Philly sanctions two principals for cheating

After a nearly two-year-old investigation into cheating on state  tests at 53 Philadelphia public schools, two principals have surrendered their administrative credentials.

Barbara McCreery, who oversaw astronomical test score gains in 2010 at Communications Technology High in Southwest Philadelphia, was alleged to have “violated the integrity and security of the PSSA by erasing and changing student answers, creating an answer key and manipulating student data.”

Lola Marie O’Rourke, former principal of Locke Elementary in West Philadelphia, faced similar allegations, including that she directly provided answers to students.

McCreery was fired as principal of Bok Tech. O’Rourke left the district to work as an administrator in Trenton, New Jersey. Both will retain their teaching certificates but won’t be able to teach in the Philadelphia School District. Neither will be eligible to work as a principal in Pennsylvania.

The cheating investigation is continuing. Will there be indictments, as in Atlanta? Retiring a few years early or taking an out-of-state job isn’t much of a punishment.

Students overboard

Photo: Here in Philly the district is closing nearly 30 schools, sending some kids to other dangerous schools to save $$$.  Meanwhile a few miles away it's laptops for every kid.  This could work for other cities' schools, too.

Philadelphia is closing nearly 30 schools, sending some students to dangerous schools to save money, writes cartoonist Signe Wilkinson. “Meanwhile a few miles away it’s laptops for every kid.”

Only one good school?

West Philadelphia parents are demanding spots in their neighborhood’s K-8 school, which now uses a lottery instead of first come, first enrolled. Penn Alexander, which is supported by Penn, is an excellent school, writes the Philadelphia Daily News. “Why hasn’t the district done more to replicate . . . success?

“In a large system, your shining examples cannot just be islands unto themselves,” said Mark Gleason, executive director of Philadelphia School Partnership. “They need to be part of the effort to create more schools like their own.”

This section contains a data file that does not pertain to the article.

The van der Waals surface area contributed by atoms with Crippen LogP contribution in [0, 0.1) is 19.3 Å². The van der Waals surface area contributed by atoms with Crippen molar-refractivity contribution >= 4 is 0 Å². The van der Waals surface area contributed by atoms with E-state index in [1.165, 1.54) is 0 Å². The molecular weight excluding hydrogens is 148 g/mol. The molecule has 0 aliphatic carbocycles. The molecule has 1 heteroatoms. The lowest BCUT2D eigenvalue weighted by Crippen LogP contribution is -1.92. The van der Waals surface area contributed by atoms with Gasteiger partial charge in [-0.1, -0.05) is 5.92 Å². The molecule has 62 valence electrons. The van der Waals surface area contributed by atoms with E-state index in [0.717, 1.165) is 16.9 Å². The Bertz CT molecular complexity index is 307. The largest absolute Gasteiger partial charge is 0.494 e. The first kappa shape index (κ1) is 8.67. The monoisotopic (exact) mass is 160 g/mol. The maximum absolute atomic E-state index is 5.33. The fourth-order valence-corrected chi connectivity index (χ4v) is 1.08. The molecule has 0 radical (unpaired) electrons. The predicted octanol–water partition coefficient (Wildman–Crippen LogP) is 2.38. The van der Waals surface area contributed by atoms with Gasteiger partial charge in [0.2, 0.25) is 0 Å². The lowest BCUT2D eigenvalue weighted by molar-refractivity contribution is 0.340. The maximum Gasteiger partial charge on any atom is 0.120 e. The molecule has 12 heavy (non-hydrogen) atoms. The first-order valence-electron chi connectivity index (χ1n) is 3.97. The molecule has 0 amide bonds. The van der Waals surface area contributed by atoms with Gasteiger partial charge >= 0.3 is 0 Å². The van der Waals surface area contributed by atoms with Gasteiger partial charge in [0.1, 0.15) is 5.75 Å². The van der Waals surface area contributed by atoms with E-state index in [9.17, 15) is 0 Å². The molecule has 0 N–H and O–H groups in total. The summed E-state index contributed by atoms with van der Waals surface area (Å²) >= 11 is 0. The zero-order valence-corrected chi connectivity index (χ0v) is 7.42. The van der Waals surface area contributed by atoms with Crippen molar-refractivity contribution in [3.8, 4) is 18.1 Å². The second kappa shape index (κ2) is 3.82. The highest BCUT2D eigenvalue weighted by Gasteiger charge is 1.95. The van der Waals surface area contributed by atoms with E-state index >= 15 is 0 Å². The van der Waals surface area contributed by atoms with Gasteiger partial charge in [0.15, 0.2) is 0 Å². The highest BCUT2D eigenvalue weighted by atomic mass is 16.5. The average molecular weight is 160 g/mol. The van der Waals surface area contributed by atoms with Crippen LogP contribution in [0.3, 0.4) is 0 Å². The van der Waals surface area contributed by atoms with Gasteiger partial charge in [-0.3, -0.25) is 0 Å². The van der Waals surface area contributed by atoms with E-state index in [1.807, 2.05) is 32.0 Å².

Since it opened in September 2001, PAS has attracted middle-class families to West Philadelphia, helped to increase home prices in its catchment area by tens of thousands of dollars and established a strong community in an area once plagued by crime.

Other popular schools in the city typically have strong parental involvement and partnerships with outside cultural organizations and businesses.

Penn Alexander caps class size at 18 children in kindergarten and 24 in other grade levels. It receives $1,330 extra per student, up to $700,000, from the university. The Graduate School of Education supplies student teachers and offers training to experienced teachers. “But the money alone does not make it a great school,” Gleason said. “It helps. By itself, it doesn’t change anything.”

Education-minded families have been moving to the Spruce Hill neighborhood to send their kids to Penn Alexander, sending property values soaring, reports the Daily News. Plan Philly estimates a house inside the school’s boundaries fetches $50,000 to $100,000 more than one a block away.

Ex-principal: Adult cheating hurts students

Test scores were up sharply at Communications Technology High in Philadelphia. The new principal, Saliyah Cruz, wondered how so many students could score proficient on the state exam while also testing into remedial reading and math. Two years later, an investigation found evidence of cheating by adults, reports NewsWorks and Philadelphia Notebook. Students paid a high price, says Cruz, who quit in frustration.

In 2010, 75 percent of 11th graders at Comm Tech scored proficient or above in reading. That was a 22 percentage-point jump over the previous year. In math, 70 percent of Comm Tech 11th graders scored proficient or above, 40 points higher than the year before.

. . . In both 2009 and 2010, a high number of student response sheets at Comm Tech had suspicious patterns of “wrong-to-right” erasures – a telltale sign of adult cheating.

When Cruz asked the school’s staff why scores had soared, they credited “Study Island,” a computer-based test prep program used at many Philadelphia public schools. Cruz expanded use of Study Island.

Reports generated by Study Island suggested that students didn’t understand the material. Interim tests used to predict PSSA performance pointed to huge score drops. Cruz’s own eyes told her that students weren’t learning.